Why your voice is not "BAD"...

I've been wanting to write this post for a while as I've been mulling over a few ideas. At the moment I'm mid way through the amazing course "The Artist's Way" by Julia Cameron, which I thoroughly recommend to anyone who feels at all creatively blocked... or even those of you who don't. 

Anyway, my new mission is for all singers (fledgling, experienced, absolute beginner, "tone deaf", whatever), to vow NEVER to say "my voice is bad" (you can replace bad with an expletive if that's more your style).

But why? And what about those of you who truly believe your voice isn't "good enough"? Here's a few facts/ideas:

1. Specificity leads to improvement. "Bad" is a way too general term. It sounds like a cop-out. I'm not saying you're not allowed to think there are things about your voice that could do with improvement. But I think there are good things about each person's voice too - to say there are no good points is just plain incorrect. So, whenever you feel yourself going to say "that was bad", or "my voice isn't good enough", try replacing the words "bad" and "good enough" with words that are more specific. What specifically made you feel that way? Saying "that was a little shaky", or "my voice doesn't feel powerful enough" for example, are totally legitimate replacements. If you feel your voice IS, shaky or lacking power, then recognising those feelings will help you along your vocal journey, because you're figuring out what it is that you want out of your instrument, and those new goals ARE achievable. "Bad" doesn't send you along your journey. "Bad" just gets you blocked.

2. Coaxing leads to improvement. I know this sounds like a weird one. There's this idea in our society that says that "if you work hard enough you'll be the best". And then the logical conclusion is that we get on our own backs and never feel like we're working quite hard enough to "make it" or "be good enough". This kind of self-pressured thinking (although it means well) is totally unhelpful. It's the voice in our own heads that is basically like a script from that film "Whiplash".
WARNING there's some serious swearing in this one:

 
 

And the problem with this is that we think that by bullying ourselves we'll work harder. In reality this attitude can only lead to two things: a) you DO work harder but then the whole process feels like HARD WORK and in the frustration we loose sight of the joy that brought us to singing in the first place b) You don't work harder because beating yourself up constantly makes you feel like you CAN'T do it, and the cycle of procrastination/avoidance begins. The fact is that we're actually more likely to do things, and do them WELL, and with FOCUS and ENTHUSIASM, when we do it with a sense of joy, and when we are encouraged. Think of the bosses or teachers you might have had throughout your life. Did you do the best when you were encouraged or when you were abused? Most of us would say the former, and yet act in a way that's much closer to the latter when it comes to our own vocal development. But that can stop RIGHT NOW, by CHOOSING to be nurturing yourself. Be your own encouraging best friend- I promise your voice will come along in leaps and bounds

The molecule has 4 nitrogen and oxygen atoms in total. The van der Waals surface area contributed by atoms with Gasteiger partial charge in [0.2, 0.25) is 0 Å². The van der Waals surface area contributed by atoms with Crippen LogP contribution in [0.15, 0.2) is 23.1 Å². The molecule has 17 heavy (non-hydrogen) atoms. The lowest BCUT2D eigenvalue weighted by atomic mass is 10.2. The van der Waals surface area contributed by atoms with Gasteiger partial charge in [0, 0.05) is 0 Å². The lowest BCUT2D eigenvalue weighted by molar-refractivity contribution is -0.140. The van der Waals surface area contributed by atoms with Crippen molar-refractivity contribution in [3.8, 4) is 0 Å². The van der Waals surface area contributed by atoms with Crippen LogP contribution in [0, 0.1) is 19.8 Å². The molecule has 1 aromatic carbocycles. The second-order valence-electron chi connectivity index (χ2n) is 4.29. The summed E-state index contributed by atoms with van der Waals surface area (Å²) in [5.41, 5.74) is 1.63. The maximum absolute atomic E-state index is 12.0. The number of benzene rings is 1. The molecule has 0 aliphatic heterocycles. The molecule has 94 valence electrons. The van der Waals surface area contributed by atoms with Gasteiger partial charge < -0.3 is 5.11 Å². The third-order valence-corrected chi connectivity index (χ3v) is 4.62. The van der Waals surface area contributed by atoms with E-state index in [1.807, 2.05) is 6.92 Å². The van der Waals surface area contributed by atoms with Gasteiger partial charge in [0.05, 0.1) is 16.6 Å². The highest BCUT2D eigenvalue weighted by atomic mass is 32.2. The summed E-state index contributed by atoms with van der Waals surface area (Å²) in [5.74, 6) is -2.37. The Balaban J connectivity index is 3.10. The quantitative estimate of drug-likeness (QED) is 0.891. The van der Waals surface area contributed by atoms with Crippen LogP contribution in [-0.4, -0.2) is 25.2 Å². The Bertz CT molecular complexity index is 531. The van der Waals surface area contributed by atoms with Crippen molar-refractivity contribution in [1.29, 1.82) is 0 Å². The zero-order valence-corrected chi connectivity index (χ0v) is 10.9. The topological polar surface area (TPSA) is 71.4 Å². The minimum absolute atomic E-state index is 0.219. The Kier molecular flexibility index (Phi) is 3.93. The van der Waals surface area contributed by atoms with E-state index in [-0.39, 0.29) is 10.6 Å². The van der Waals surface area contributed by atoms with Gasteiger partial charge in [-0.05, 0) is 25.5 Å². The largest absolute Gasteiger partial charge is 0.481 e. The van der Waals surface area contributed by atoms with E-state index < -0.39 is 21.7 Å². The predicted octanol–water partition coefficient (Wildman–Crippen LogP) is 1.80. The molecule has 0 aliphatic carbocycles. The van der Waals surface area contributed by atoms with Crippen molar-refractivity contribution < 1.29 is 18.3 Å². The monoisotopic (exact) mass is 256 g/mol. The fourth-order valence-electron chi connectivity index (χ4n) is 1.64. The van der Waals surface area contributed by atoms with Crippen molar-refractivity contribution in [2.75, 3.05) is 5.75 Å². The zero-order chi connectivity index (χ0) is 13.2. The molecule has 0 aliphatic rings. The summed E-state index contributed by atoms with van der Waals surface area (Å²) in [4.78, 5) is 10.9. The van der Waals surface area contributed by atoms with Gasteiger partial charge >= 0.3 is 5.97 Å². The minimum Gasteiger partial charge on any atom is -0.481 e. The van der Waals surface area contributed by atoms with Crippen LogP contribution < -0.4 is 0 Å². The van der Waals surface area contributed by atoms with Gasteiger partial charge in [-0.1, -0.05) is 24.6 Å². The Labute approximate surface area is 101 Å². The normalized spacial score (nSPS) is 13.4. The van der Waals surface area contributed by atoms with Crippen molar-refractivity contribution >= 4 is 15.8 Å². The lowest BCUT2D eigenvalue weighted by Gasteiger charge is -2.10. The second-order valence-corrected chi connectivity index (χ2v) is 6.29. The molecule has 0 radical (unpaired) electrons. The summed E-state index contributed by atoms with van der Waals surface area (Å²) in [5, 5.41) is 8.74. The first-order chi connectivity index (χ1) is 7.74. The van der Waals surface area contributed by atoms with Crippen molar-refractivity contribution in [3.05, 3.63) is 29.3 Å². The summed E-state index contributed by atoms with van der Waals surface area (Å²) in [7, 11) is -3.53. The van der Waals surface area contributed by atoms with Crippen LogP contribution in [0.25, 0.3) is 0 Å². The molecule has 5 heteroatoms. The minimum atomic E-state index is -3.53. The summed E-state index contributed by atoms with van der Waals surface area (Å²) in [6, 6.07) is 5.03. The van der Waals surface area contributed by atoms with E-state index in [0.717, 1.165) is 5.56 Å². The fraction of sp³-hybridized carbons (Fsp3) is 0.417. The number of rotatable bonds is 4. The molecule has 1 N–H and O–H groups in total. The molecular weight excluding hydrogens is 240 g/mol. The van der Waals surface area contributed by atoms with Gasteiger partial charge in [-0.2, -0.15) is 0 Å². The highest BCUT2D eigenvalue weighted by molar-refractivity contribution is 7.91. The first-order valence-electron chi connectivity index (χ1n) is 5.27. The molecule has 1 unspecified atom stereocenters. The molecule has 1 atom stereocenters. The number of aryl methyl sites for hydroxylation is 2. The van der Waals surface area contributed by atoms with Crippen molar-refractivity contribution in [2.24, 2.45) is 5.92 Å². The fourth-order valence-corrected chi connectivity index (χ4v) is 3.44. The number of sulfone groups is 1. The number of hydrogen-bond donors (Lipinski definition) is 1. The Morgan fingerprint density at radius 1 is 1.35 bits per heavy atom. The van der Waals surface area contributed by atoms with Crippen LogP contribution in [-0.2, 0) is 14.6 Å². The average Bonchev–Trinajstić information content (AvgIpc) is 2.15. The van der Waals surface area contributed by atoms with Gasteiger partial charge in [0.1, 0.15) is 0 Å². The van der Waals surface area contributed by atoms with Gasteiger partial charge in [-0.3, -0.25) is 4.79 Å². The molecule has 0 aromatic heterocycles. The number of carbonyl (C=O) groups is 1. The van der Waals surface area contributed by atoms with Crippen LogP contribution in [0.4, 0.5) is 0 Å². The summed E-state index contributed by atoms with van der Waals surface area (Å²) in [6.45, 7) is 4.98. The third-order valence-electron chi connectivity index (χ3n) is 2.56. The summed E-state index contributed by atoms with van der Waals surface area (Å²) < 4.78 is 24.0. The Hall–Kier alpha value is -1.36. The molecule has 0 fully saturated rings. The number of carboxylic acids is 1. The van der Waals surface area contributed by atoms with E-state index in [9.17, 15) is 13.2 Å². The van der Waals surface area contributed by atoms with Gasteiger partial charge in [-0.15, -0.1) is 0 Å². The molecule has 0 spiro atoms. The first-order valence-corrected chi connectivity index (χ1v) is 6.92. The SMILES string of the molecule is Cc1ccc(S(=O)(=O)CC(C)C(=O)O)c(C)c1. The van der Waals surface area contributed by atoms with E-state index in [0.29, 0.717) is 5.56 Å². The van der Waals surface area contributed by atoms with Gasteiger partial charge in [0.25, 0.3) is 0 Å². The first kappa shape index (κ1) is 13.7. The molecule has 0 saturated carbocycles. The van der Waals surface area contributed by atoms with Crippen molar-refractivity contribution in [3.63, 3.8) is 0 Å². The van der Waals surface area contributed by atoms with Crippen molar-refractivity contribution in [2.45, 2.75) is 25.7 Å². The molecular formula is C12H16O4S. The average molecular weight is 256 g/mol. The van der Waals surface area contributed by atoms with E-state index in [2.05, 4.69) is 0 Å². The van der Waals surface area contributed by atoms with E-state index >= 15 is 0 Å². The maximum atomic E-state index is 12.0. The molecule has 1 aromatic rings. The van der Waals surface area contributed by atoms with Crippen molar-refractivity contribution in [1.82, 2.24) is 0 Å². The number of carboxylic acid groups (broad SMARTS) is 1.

3. Music is communication. Singing is not (linguistically) defined by a specific view of success. If you're attempting to fly but you're falling, then it would be said that you're definitively no longer flying. In singing, as soon as you open your mouth to sing and make any kind of sound, you are definitively doing the act of "singing". This means you can ALREADY sing. Why? Because singing is something to be communicated with rather than judged. Remember this performance from Anne Hathaway in the Les Mis movie? Anne isn't a trained singer. Her singing probably could be technically improved in some way. But the reason people raved about her performance was not that she got everything note for note. The reason that performance was so good was because she was really communicating.

 
 

In all singing, there is a message to be transmitted. It might be a specific story, like something from folk or musical theatre. Or it maybe something more grungy and emotion-based. Either way, if you're going through a song and you're feeling like it's not "good enough", maybe the problem is that it's just not "real enough". Sometimes a lot of vocal issues can be solved just by getting lost in the story line and really going for it with your whole heart and soul. After all, why else do we sing?

 


I'm going to write another blog soon specifically about tone deafness and for those who believe they might be (or have ever been called) tone deaf. But the rules above should apply to EVERYONE. So break down those barriers and get singing!

If you're in Melbourne and are interested in getting your sing on, breaking some barriers, or improving your technique, sign up to my singing course on Tuesday nights in Elsternwick, starting August 25th. Absolute beginners right through to advanced students are all welcome, and singing will be done in a relaxing group environment, so don't worry about singing solos if you're not there yet. Contact me for more info or click here.